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DOD Announces Plans for Electromagnetic Spectrum Sharing/Conservation

The U.S. Department of Defense (DOD) released its Electromagnetic Spectrum Strategy last month. The document does not address specific frequency bands, but it does provide information on DOD's growing need for spectrum and outlines some of the ways it can share spectrum with commercial users and make more efficient use of the spectrum it has.

"The Department’s Electromagnetic Spectrum Strategy addresses the ever increasing need for spectrum to achieve national security goals," said Teri Takai, DOD chief information officer. "This strategy also addresses short and long-term spectrum challenges as it relates to the growing U.S. demand for wireless broadband services. To achieve the balance required between national security and economic growth, DOD will continue to work in close collaboration with federal regulatory agencies and policymakers, including the National Telecommunications and Information Administration (NTIA), Federal Communications Commission, and the White House Office of Science and Technology Policy, as well as with commercial industry.

Taki observed that the organizations would work in unison to try and identify ways to make more spectrum available for commercial use, and identify technologies for enhancing spectrum sharing, while at the same time attempting to improve the way in which the DoD "accesses spectrum, where and when needed to ensure mission success."

You may recall the agreement in which the DOD agreed to give up spectrum in exchange for sharing the 2 GHz BAS band. As a result of that agreement, the wireless industry gave up a push to reallocate part of the 2 GHz band for wireless broadband. This was a win-win for everyone.

Ms. Takai, while not addressing that agreement specifically, said: "In order to reach balanced decisions about relocating from or sharing spectrum, we need time, funding and comparable spectrum. Through the established goals and objectives of the EMS Strategy and our close work with the White House OSTP, the NTIA and industry partners, we are confident in our ability to meet the requirements set forth by the president while maintaining the needs of our nation’s military requirements."

The EMS Strategy noted: "The demand for more and timely information at every echelon is driving an increase in DOD’s need for spectrum. Increasingly lower echelons, including individual soldiers, require situational awareness information resulting in more spectrum-enabled network links. The growth in the complexity of modern military systems has similarly led to an increase in spectrum requirements."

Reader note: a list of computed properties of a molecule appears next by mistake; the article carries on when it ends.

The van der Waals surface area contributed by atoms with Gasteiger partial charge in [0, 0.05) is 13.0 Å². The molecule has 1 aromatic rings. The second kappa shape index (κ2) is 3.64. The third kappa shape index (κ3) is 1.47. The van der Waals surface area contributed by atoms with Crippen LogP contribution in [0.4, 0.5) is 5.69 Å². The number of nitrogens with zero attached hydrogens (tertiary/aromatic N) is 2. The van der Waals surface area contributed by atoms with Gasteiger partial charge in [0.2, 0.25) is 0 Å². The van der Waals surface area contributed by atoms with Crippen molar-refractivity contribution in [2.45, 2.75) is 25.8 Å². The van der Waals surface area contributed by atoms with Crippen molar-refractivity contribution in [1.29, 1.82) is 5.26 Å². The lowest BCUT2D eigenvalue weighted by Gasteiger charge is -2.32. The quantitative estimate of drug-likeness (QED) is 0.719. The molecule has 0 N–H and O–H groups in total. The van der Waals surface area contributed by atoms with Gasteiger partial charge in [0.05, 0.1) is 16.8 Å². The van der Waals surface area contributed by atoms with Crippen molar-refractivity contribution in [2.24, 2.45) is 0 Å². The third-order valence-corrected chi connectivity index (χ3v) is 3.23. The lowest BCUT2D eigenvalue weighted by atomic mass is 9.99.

The EMS Strategy included a graph that illustrates the "Mbps used per 5,000 Military Members." It starts near zero at the time of the Desert Storm campaign in the early 1990's and increases to more than 50 Mbps for Operation Enduring Freedom and Iraqi Freedom in 2003.

By 2015, the "Mbps used per 5,000 Military Members" is predicted to approach 250 Mbps. This obviously means that the DOD can't give up spectrum and meet its needs without spectrum-sharing agreements.

The EMS Strategy outlines how such sharing may be achieved.

"Cognitive radio systems, improved spectrum sensing, and geo-location databases are among new opportunistic use technologies being considered."

The success of these new access techniques will almost certainly create regulatory pressure to share Federal spectrum via dynamic access or other similar technologies. Conversely, DOD’s adoption of these technologies may provide opportunities for DoD to operate in government and commercial spectrum that would otherwise be unavailable."

One of DOD's objectives is to develop the ability to perform near-real-time spectrum operations. DOD also plans to take a more active role in regulatory and policy discussions. The recently released Department of Defense Electromagnetic Spectrum Sharing has more on DOD's spectrum needs and its plan for meeting those needs while opening some existing DOD spectrum for commercial uses.

Doug Lung is one of America's foremost authorities on broadcast RF technology. He has been with NBC since 1985 and is currently vice president of broadcast technology for NBC/Telemundo stations.